By Joseph Lewis
Rookie OTAs and mandatory veteran minicamp have come and gone, and we are officially a week away from the start of training camp. Meaning it's just over fifty days until we can witness the first regular season snap for the Bears in 2021. Though the thought of Bears football being right around the corner may offer a sliver of light at the end of the tunnel for some, the past year has been a painstaking process for many Chicagoans. We all spent a year inside our homes, a year adjusting to life apart from loved ones and a year adjusting to sickness and death at rates that one can never fully prepare for. It was a time when many of us were looking for an escape from the dread of our local news cycle: reports of how many of us had contracted the dreaded COVID-19 virus filled our televisions, radios and smart phones. It was inescapable. Through the dread, however, hope started to emerge. We learned of vaccines being produced in record times, people began to “mask up” and adjust to life in the “panny”.
Amid this life altering event sports were able to continue, albeit under reduced circumstances. Stadiums would only be partially filled, and the roar of the crowds were absent from our local broadcasts. Things were different in the press box as well; sections of desks and tables were quartered off for a limited group of media members and the beautiful noise that fans create during games were absent. In fact, the tackles, screaming, and groaning from the players themselves echoed from well above 50 feet. It was an eerie feeling that unfortunately, was the reality for us all.
Rookie OTAs were relaxed and focused on the rookies adapting to the timing and structure of the NFL life. No longer would these standout players be considered the “big dogs on campus” as they had in their respective schools, instead, they would have to start over(again) and learn a new level of football.
Justin Fields, Teven Jenkins, Larry Borom, Khalil Herbert, Dazz Newsome, Thomas Graham Jr, and Khyiris Tonga were the focus as they sought to establish roles for themselves and learn the game. Most days saw each player learning to adapt their game to this new level with a chance to learn from veterans in a short time. At the start of veteran minicamp, most veterans would be in attendance, even standout wide receiver, Allen Robinson would attend. Outside of injuries, there were no major holdouts except for defensive lineman Eddie Goldman, who would remain absent throughout the entirety of minicamp.
The air at Halas Hall was filled with a level of optimism that was not only brought on by the Draft but brought on by the
lessening of the virus. For those members of the press who were vaccinated, an agreement was reached with the Bears allowing us to take off our masks and interact with one another in a way that hasn’t been done in over a year. This optimism translated to a relaxed but focused atmosphere at Halas Hall. Players were excited, vocal, and “flying” all over the field for the first time since 2019’s minicamp. The defensive backs and Wide receivers focused on catching drills, while the lineman tweaked their technique as the veterans shared their wisdom to the rookies there. Every day of practice led to Coach Matt Nagy screaming, “Offense! Defense!” and though there were no pads on, both sides of the ball were eager to face off against each other. Andy Dalton oversaw the 1s, and his veteran presence made an immediate impact on how the team got to the line of scrimmage and ran its plays. Justin Fields and Nick Foles led the 2s and 3s respectively and each got a chance to show off their arm strength. Minicamp featured standout plays from defensive back Kindle Vildor and Wide receiver Damiere Byrd. Vildor found himself picking up about an interception a day from Andy Dalton, while Byrd was able to pierce through the defense for lightning-fast receptions.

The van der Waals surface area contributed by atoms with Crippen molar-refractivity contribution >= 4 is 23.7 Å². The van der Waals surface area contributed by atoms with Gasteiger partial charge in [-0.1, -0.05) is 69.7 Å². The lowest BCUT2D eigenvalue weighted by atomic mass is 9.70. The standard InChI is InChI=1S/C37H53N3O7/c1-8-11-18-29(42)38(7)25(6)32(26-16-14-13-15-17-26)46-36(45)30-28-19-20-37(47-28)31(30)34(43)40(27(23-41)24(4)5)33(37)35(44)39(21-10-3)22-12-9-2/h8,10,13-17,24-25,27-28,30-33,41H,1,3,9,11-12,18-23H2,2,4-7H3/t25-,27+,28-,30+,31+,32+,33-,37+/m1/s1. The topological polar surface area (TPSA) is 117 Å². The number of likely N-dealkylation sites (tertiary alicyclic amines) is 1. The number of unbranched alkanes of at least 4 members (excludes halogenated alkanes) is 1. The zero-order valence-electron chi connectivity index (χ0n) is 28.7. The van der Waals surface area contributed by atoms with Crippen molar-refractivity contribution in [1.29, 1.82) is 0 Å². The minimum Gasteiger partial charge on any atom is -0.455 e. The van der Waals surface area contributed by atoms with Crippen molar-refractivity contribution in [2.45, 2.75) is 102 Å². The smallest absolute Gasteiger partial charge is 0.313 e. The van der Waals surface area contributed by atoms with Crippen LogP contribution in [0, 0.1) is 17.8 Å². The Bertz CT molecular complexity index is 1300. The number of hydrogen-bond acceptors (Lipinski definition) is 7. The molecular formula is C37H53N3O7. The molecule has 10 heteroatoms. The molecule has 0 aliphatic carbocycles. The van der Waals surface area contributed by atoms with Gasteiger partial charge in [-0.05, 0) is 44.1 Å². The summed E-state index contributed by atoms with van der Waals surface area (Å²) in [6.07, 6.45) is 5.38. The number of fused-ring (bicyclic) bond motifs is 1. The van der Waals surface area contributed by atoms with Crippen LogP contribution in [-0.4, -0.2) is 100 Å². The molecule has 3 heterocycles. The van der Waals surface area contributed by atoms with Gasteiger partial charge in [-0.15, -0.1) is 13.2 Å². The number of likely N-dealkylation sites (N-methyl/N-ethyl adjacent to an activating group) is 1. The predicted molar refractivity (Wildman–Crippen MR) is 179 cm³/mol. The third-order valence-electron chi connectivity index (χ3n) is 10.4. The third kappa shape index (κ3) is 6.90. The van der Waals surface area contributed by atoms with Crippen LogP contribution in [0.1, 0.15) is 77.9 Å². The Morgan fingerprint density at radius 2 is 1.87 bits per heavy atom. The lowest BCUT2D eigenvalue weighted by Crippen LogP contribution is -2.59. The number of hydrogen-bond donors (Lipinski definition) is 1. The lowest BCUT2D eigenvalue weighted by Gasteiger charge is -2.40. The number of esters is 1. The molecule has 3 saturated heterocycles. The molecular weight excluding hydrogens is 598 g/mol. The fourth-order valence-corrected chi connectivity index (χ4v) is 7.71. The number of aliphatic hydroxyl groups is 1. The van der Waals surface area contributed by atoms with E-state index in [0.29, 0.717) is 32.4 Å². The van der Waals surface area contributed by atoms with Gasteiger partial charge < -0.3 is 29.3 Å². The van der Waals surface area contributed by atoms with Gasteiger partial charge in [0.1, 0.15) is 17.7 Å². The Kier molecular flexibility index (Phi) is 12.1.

The focus, however, never left Justin Fields. With every throw he attempted, the smartphones and DSLRs of journalists snapped away. His quiet demeanor was in focus for everyone and his ability to learn and process football at the professional level was felt from everyone at Halas Hall. Even receiving compliments from second year wide receiver Darnell Mooney who exclaimed at how he “smiled” when Justin Fields launched a spot-on ball as Mooney caught it on a go-route. Throughout the zoom-call interviews, players would routinely hold back their excitement for the young player, always making sure to highlight his humble-ness and leadership.
All in all, this year’s rookie OTAs and veteran minicamp gave Chicago fans something they have not felt in over a year: Hope, that some sense of normalcy is returning. We will see how long it lasts.